Already when we were searching our cabin the night earlier we were struck by how many people from Asia is actually working for P&O. Almost every staff on ferry was most probably of Indonesian nationality, very nice and with very specific accent. We only had time to set our eyes on the windfarms that we were quickly approaching after this very pleasant voice woke us up by an announce in English, Dutch and German that we are just about to dock in Rotterdam Europort. Soon after – again with very amused staff on the dock and drivers of all kinds – we were cycling out of the Pride of Rotterdam.
Rotterdam’s city centre is about 30km distant from the terminal that are fully stuffed with varied mixture of warehouses, railway transfer stations, refineries, water canals and wind turbins, cisterns and all that mix of industry of all kinds. And of course a cyclepaths, signed with precision on every junction. The scenery was a bit depressing however the luxury of navigation through the railways, cargo ramps and pipes on a smooth surface was cheerful enough for us. On our way we met some cyclist too – youngsters coeducationally and in gender homogeneous, sleek sportsman, but also citizens cyclist making their way to/from work. First taste of the fact that in here you cycle however and wherever.
Rotterdam is unsurprisingly cosmopolitan city as you would expect from the biggest port in Europe. Ferries and boats and yachts of all sizes and shapes complete the city landscape in views through trees, cargo containers and buildings whole way to the city. We did not stay for too long in the city centre as manoeuvrings with 3.5m bike is not exactly the easiest thing to do, however the boulevards and modern architecture that we had a chance to see create open and inviting atmosphere. We decided to head towards the China town with the image of oriental-like dinner we started talking to a local member of hospitality club who was a that moment cycling through the town with his daughter comfortably sitting in the cargo bike. We exchanged compliments about respective bicycles and together set off for journey through the town. Over there you see the film square where you can play with huge lamps on rotating stands, around there they are finishing new futuristic building of a railway station… whole of the city centre was newly and hastily rebuilt after there was hardly anything after war but those buildings are now at the end of there life and so they build it again… Just the tunnel for cyclist under the river Maas that was build during the war is still functional today – with our tandem measurements we did not fit into the lift and did not dare to try the escalators.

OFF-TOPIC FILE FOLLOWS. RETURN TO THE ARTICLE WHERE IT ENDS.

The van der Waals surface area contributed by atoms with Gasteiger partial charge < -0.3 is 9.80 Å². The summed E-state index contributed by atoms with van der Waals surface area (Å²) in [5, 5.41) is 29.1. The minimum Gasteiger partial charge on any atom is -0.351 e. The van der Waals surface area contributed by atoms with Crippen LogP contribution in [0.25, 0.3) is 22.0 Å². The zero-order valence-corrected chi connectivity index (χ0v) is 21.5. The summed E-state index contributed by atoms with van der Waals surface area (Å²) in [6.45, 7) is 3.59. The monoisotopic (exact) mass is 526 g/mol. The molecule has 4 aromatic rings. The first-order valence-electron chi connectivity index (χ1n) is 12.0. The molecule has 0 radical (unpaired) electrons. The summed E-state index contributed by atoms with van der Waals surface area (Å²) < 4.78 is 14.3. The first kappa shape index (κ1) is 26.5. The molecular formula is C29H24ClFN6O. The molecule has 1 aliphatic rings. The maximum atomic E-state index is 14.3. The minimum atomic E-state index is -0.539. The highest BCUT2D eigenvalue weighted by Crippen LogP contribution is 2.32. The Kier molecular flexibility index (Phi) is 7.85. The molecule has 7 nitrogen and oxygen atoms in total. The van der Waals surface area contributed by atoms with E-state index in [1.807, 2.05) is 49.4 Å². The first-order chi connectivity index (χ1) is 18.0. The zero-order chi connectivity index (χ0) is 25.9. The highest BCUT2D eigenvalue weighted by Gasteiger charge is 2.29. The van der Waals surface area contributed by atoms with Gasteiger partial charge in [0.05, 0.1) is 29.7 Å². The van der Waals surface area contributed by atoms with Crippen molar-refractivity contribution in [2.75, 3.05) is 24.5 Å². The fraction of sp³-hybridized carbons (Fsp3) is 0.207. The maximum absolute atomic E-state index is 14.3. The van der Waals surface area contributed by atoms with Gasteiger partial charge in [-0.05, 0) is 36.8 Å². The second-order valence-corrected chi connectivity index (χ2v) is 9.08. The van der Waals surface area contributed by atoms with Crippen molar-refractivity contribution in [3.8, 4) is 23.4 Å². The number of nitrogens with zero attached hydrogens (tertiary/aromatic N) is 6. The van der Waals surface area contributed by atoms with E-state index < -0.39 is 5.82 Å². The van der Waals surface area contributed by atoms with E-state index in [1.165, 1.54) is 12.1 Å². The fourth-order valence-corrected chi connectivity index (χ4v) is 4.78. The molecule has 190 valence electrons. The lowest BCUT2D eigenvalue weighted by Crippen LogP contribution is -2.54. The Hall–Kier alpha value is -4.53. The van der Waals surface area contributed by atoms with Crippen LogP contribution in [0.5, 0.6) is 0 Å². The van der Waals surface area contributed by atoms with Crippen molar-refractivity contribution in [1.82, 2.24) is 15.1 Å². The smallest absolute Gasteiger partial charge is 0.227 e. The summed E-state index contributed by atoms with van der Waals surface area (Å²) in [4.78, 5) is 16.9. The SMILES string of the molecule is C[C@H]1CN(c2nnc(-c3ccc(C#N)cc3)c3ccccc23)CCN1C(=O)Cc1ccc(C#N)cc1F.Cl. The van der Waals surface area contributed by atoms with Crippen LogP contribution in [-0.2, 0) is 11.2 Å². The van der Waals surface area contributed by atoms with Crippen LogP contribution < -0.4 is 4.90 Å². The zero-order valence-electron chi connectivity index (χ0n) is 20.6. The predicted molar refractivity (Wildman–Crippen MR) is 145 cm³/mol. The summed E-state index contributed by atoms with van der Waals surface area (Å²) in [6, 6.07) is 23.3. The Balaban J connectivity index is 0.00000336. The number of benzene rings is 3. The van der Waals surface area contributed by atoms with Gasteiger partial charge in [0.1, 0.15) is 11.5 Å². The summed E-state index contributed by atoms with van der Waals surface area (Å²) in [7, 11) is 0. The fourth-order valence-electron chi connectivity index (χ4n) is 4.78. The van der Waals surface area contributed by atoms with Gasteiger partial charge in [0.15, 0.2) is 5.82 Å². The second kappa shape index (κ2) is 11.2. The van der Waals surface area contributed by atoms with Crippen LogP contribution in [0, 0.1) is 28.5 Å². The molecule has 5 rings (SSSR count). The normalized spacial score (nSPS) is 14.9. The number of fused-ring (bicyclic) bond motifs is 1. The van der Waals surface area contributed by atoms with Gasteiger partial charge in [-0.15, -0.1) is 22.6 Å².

So we bought a fresh tempeh (that we were looking for for some time) and made our way through network of junctions and roundabouts out of the city. The cycle paths are, however, not limited to the cities but connecting small towns and suburbs and even distant farms. Cyclepaths curl through the residential areas, on the banks of water canals, between the fields and everywhere (!) we meet cyclist of all ages, looks, shapes and gender as they make their way on sometimes really squeaky bicycles wherever they need to go. I had came from UK with the need to greet, wink or wave at every cyclist I meet (sort of nudge-nudge “we are in it together”). But here it is not possible from the practical side of thing as I would hardly steer our tandem and most of all no one is really interested in anything like this in here – they all cycle here together. Cars give priority to cyclist on the crossings, at the roundabouts cyclist have their own line and even the cyclist themselves do obey by the rules and are considerate to the pedestrians and respect the rule from the right… We could have read probably hundreds of descriptions like this but it really is different when you see it on your own eyes and still we feel like Alice. It started drizzle in the evening and got cold so we camped on the side of a small canal.
We are now continuing through scenic town of Breda and along the Wilheminekanal in direction to Tilburg and Eindhoven from where it is only short distance to Germany. Local beer has been so far delicious, farmers’ markets and local institutions provide free internet (and other things like water and toiletes). The flatland is starting to get on us but at least the wind goes the same directions and so we whiz through with only the chain making some strange noise. Everything else is still together and in place as well s our legs, knees and wrists for which we still have a bottle of Alpa (a traditional Czech alcoholic tincture that you can use for massage, disinfection and even for drinking).